Live By The Sword, Die By The Sword

Live By The Sword, Die By The Sword

The Orlando Sentinel reported that the Walt Disney Company retirement plan committee is facing a class-action lawsuit for offering the Sequoia Fund in its portfolio of investment choices for employees.  Why?  Because Sequoia lost 7.3% last year and is down over 13% this year, mostly due to one bad investment: Valeant Pharmaceuticals.  Over the last year or so that company was involved in a controversy about drug price hikes and the use of a specialty pharmacy for the distribution of its specialty drugs, and is the subject of some regulatory investigations.  As a result its stock price had plummeted by about 90%, dragging down Sequoia’s performance in an otherwise positive year (so far) for the markets.  The suit alleges that the committee should have known that Sequoia was an imprudent investment because of its concentration in only 35 different companies and especially in Valeant.

I’m sure this is just one of many lawsuits targeting not only retirement plans that offer the fund but also Sequoia directly.  Yet based on the fund’s past history it’s safe to say no one would ever have predicted this.  The Sequoia Fund was founded in 1970 by Richard Cunniff and Bill Ruane, who was a friend of Warren Buffett and a co-disciple of legendary value investor Ben Graham.  The fund initially invested a large portion of its assets in Buffett’s Berkshire Hathaway company, and Buffett himself publicly recommended the fund at its opening.  For the next forty years the Sequoia Fund went on to return 14% annually on average, as compared to only 11% for the S&P 500. In 2010 the fund managers diversified away from Berkshire, and that action resulted in a 13% return in 2011, better than 99% of all U.S. value stock funds.   For decades Sequoia Fund’s performance had been better than 90% of its peers, and until last year it was considered one of the best and safest actively-managed value-oriented U.S. stock mutual funds in the country.

Then came 2015.  Management made a mistake, both in their original purchase of Valeant as well as in hanging on to the shares for too long as the company’s problems escalated.  And now, as a result, participants in Disney’s retirement plan consider the Sequoia Fund to have been an imprudent investment choice.

I looked up the word in Webster and it means lacking in discretion, wisdom, or good judgment.  So the lawsuit’s implication is that the Disney investment committee should have had the wisdom or good judgment to know that the Sequoia Fund, with a concentrated position in just a few stocks, was bound to perform poorly if there was a problem with any of the fund’s holdings.

But isn’t that exactly how any actively-managed fund works?  An actively-managed U.S. value stock fund, for example, must by definition be holding some subset of all possible U.S. value stocks, which means it would always be more concentrated than an index or broad-coverage fund in that asset class.  So aren’t the plaintiffs in effect arguing that an actively-managed mutual fund is an imprudent investment?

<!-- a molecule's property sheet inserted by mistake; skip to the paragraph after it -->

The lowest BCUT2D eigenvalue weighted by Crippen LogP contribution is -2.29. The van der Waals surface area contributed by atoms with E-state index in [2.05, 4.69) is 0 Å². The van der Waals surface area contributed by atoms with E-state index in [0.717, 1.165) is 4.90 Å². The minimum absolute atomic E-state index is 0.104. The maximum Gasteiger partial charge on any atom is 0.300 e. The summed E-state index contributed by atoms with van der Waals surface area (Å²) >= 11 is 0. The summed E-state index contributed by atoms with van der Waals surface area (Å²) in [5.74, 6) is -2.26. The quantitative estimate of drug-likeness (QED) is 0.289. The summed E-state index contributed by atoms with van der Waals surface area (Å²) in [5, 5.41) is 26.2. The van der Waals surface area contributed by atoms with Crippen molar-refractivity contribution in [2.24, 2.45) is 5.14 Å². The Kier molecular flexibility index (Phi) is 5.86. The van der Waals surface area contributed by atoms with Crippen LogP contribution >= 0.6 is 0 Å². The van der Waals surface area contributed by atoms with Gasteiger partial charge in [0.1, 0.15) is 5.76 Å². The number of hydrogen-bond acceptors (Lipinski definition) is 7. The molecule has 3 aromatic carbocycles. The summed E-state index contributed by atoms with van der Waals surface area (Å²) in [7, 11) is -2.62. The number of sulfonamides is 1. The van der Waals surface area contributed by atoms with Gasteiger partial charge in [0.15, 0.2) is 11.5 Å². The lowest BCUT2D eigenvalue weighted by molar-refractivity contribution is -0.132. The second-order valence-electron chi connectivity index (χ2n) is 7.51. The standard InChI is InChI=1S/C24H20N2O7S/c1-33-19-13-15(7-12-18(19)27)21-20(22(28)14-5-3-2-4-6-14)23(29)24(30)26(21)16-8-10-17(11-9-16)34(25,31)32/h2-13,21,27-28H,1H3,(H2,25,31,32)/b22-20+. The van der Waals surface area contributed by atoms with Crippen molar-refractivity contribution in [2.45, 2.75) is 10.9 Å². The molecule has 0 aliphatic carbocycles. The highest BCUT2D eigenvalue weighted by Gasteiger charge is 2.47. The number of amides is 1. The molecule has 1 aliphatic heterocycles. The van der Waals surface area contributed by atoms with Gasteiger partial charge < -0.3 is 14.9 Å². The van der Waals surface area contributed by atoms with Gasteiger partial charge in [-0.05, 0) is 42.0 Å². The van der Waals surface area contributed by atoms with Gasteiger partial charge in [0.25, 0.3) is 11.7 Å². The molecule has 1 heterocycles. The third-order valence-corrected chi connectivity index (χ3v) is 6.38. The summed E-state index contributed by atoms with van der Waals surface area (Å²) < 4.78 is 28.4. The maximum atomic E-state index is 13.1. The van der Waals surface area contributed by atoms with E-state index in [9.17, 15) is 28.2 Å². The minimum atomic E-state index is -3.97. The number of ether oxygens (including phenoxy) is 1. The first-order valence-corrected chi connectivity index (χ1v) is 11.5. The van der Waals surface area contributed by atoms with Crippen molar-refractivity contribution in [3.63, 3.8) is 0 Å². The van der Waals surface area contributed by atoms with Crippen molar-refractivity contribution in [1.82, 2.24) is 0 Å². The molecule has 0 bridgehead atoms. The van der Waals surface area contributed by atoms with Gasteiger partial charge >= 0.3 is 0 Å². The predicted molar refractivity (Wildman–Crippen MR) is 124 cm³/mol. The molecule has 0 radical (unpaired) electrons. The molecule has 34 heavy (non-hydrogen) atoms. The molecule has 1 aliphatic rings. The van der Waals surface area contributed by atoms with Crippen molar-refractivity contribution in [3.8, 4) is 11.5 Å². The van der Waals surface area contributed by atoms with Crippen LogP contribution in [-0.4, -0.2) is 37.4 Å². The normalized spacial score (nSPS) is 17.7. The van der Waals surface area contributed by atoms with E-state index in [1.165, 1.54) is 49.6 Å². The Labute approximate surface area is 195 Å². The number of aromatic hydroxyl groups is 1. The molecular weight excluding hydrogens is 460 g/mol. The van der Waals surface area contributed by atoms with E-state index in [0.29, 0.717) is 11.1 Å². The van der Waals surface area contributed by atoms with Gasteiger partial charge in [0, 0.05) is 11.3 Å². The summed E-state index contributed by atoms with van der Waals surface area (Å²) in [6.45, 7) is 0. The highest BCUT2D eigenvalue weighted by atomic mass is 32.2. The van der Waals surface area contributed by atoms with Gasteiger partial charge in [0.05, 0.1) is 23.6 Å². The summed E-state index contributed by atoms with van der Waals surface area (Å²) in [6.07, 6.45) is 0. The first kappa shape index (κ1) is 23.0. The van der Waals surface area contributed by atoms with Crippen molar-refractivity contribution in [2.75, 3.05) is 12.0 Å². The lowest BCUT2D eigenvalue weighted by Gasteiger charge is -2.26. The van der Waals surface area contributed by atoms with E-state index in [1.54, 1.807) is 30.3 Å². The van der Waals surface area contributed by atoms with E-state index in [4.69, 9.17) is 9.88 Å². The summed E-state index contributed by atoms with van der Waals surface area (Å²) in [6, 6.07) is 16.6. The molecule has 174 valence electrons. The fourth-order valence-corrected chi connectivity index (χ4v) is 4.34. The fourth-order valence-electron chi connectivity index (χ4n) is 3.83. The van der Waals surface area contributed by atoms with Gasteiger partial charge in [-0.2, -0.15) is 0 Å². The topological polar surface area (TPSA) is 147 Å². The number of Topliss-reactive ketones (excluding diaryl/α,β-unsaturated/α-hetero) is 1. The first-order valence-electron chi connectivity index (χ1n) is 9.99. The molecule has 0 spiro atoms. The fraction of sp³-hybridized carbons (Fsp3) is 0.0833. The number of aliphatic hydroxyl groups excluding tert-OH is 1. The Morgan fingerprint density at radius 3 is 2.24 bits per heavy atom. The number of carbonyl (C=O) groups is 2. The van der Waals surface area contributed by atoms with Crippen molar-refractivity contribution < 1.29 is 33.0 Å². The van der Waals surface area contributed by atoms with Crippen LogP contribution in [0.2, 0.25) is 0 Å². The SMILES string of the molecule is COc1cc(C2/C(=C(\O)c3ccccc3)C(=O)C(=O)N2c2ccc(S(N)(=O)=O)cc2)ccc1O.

Not necessarily, they might say.  It was the egregious degree of concentration in Valeant that was the problem with Sequoia.  But for decades the fund had a higher percentage invested in Berkshire than it ever did in Valeant.  Why weren’t there any complaints back then?  Obviously because Berkshire consistently performed well (or at least didn’t have any catastrophic failures), and the fund’s shareholders made lots of money.

There are a couple of important lessons from this situation.  First, if you run an actively-managed mutual fund, you are by implication promising that you will outperform other funds in your asset class. Otherwise there would be no reason for anyone to invest in your fund rather than in some cheaper index or broad-coverage fund.  That means you are going to be held accountable by investors any time your fund loses money (or even just underperforms relative to your peers).  In other words, if you promise outperformance, you have to deliver outperformance.  Not just once but year after year after year.  Live by the sword, die by the sword.

For investors, it should be clear that any actively-managed fund that purports to (or actually does) beat its asset class for any period of time, such as Sequoia, has to be doing it by concentrating on a subset of that asset class, which means by definition taking on more risk.  Higher returns can only be achieved through higher risk.  And that means bigger losses when they occur.  And they will occur at some point, because by concentrating on a subset of the market, fund management is attempting to predict the future (i.e. these stocks will do better that the overall market).  In Sequoia’s case the risk had always been there, but for many years the fund was fortunate enough to have invested in a handful of companies that did well.  No matter.  When things turned sour, investors lost money, and the lawsuits started to fly.

The alternative is to avoid funds that promise higher returns and instead invest in funds that provide market returns or slightly better through better cost and/or risk control.  They are out there.

 

 

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